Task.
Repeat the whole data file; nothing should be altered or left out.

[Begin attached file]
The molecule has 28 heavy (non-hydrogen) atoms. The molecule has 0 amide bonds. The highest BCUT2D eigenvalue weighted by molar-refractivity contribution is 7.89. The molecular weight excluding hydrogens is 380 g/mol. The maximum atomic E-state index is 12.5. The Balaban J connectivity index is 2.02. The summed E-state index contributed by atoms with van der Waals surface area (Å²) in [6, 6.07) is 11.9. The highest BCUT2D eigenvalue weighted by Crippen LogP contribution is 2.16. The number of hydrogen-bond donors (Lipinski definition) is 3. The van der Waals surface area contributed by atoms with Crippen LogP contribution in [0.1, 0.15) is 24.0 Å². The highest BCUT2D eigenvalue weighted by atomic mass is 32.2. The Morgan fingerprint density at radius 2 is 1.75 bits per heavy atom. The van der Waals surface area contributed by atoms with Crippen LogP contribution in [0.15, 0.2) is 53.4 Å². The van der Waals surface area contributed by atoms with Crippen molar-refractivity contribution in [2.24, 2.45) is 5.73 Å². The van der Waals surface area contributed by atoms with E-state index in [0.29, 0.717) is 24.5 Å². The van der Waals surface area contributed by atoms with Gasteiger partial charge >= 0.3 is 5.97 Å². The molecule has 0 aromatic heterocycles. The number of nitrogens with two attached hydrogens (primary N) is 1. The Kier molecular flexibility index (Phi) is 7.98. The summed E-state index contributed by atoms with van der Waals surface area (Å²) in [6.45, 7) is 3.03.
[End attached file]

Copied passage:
The molecule has 28 heavy (non-hydrogen) atoms. The molecule has 0 amide bonds. The highest BCUT2D eigenvalue weighted by molar-refractivity contribution is 7.89. The molecular weight excluding hydrogens is 380 g/mol. The maximum atomic E-state index is 12.5. The Balaban J connectivity index is 2.02. The summed E-state index contributed by atoms with van der Waals surface area (Å²) in [6, 6.07) is 11.9. The highest BCUT2D eigenvalue weighted by Crippen LogP contribution is 2.16. The number of hydrogen-bond donors (Lipinski definition) is 3. The van der Waals surface area contributed by atoms with Crippen LogP contribution in [0.1, 0.15) is 24.0 Å². The highest BCUT2D eigenvalue weighted by atomic mass is 32.2. The Morgan fingerprint density at radius 2 is 1.75 bits per heavy atom. The van der Waals surface area contributed by atoms with Crippen LogP contribution in [0.15, 0.2) is 53.4 Å². The van der Waals surface area contributed by atoms with Crippen molar-refractivity contribution in [2.24, 2.45) is 5.73 Å². The van der Waals surface area contributed by atoms with E-state index in [0.29, 0.717) is 24.5 Å². The van der Waals surface area contributed by atoms with Gasteiger partial charge >= 0.3 is 5.97 Å². The molecule has 0 aromatic heterocycles. The number of nitrogens with two attached hydrogens (primary N) is 1. The Kier molecular flexibility index (Phi) is 7.98. The summed E-state index contributed by atoms with van der Waals surface area (Å²) in [6.45, 7) is 3.03.